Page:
Fred D. Lublin, MD: We’ve now moved to doing a cognitive assessment annually on everybody. Just like we would do an MRI [magnetic resonance imaging] on these patients, we’re doing a cognitive screening—about an hour-and-a-half cognitive screen on everyone so we can follow them, because a single assessment doesn’t help very much. But following over time certainly would be another metric, which brings us into the last topic we’ll discuss, and that is outcome metrics. What are we actually looking to handle? We’ve alluded to this a little bit as we’ve gone along, and even the idea that maybe we’re not measuring everything we can. We certainly have relapses, if you look at this, and we’ve done a really good job at dropping relapse rates. That’s been the primary outcome measure for all of our therapies, and we’re very good at it. Progressive disease—we’re just starting to open the door to having these modest effects on progression as measured by EDSS [Expanded Disability Status Scale]. But where do we go next? What do we need to monitor to get to nothing going on—no disease activity, no progression? Clyde?
Clyde E. Markowitz, MD: Well, I think if you look at all of the clinical trials we’ve done to date, they’ve all measured those particular metrics—relapses, disability progression, and MRI. I agree that we’ve done a good job in terms of being able to suppress disease activity, but you still have the problem of people progressing independent of these other metrics. They’re not having relapses anymore. They’re not having any evidence that we see of any MRI activity with Gad [gadolinium] lesions or new T2 lesions, but they continue to slowly progress. We call that the degenerative phase or progression of the disease.
I think that maybe the neurofilament light chain will help us in that arena. I’m not convinced that this will necessarily be the answer to all this. But I do think that when patients come into the office, we have to make the determination of: Do we think that somebody is on the right therapy, or should we switch them to something else? When it’s obvious, it’s obvious. They’ve had clinical relapses. They didn’t recover. Or, there’s a significant amount of new disease activity on their MRI. Then it’s easy. We just say, “We’re going to switch you to something else.”
But we have no guidelines in this arena. We don’t really know what’s the best thing to do next, and that’s why it’s important that we understand the mechanism of the drugs and know what sequence we may need to go to next. We may go up in efficacy. For us I think, as practice clinicians, and for the people who we’re talking to, it’s not an easy piece. We don’t have the metrics to really answer these questions. We have some. We’re able to act on what we have. But we’re missing a lot of the disease activity that’s happening below the surface, at least below what we can see on an MRI.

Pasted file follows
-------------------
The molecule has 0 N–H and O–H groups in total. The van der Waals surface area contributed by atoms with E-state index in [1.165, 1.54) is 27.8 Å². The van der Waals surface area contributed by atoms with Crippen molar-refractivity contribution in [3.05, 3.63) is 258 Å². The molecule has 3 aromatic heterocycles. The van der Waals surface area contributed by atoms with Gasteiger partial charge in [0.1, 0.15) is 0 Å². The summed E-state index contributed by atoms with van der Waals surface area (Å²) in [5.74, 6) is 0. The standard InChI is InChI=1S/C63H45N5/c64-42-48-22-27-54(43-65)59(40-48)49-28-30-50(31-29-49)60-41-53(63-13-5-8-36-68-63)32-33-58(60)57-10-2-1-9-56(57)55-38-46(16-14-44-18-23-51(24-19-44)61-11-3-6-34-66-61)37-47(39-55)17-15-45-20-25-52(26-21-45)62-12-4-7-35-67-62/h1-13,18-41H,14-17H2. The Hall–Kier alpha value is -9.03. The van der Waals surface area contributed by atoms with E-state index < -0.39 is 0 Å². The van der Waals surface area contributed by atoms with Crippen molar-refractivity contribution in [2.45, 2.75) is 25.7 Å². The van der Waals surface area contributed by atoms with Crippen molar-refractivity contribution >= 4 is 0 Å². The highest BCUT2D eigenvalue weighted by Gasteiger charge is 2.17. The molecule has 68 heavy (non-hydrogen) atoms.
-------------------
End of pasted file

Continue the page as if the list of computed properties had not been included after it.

Patricia K. Coyle, MD: You mention doing cognitive function battery once a year. Certainly a Symbol Digit Modalities Test is just a few minutes. It is very easy to do on a regular basis—a minimum of once a year or maybe twice a year. It’s a 25-foot time walk. It’s easy to do. And, from the point of view of gait, you really can pick up issues there. A 9-hole peg test is not that difficult to do. We haven’t spoken at all about the visual system. Not yet ready, but optical coherence tomography holds real promise, and low-density visual testing is much more sensitive than the regular.
And then, of course, we haven’t really spoken about nonconventional imaging techniques. Let’s talk about brain volume loss. They are now commercial, and we’re beginning to see it. We’re getting volume measurements, and segmental, and cortical, and thalamic, etcetera. It’s not ready for prime time, on the individual basis, but maybe in the not-to-distant future it will be a meaningful thing to follow if we are correcting for all the factors that can influence it tremendously.
Suhayl S. Dhib-Jalbut, MD: We need to be able to detect, by imaging, those cortical lesions that are only detected pathologically. That’s really critical in predicting disability.
Thomas P. Leist, MD, PhD: I think that a very important point was made and is maybe hidden. That’s why I want to bring it out. The 9-hole peg test, 25-foot walk, and Symbol Digit Modalities Test—these are all quantifiable tests. Where I think we need to go is to move from a purely qualitative exam in multiple sclerosis [MS] to have some quantitative measures when we evaluate patients over time. This will also be very important as we determine the value of multiple sclerosis therapies, as we determine the value of multiple sclerosis care.
James M. Stankiewicz, MD: So I think a very important point was just made, and I’d like to bring something out: Devices, or wearable devices. We haven’t explicitly mentioned them, and I think we need to better learn how to interpret the data. But, it seems intuitive that some of these things can be worn at home, and over time, will give us a better measurement.
Fred D. Lublin, MD: I think that’s true. If you have a week’s worth of walking data versus just the 25-foot time walk, that’s going to be very useful.
Clyde E. Markowitz, MD: These are all outstanding points. The thing that we don’t have in this MS world that we live in is that we don’t have comparative data for these metrics. That’s what we need. We need to be able to do these in clinical trials as comparisons, because when we’re going to make a decision that somebody is not doing well on whatever therapy they’re on, we want to go to something else, just like you have relapse rate or you have MRI lesions, you have some data that say this might be better than that. We need those kind of comparison studies for these new metrics.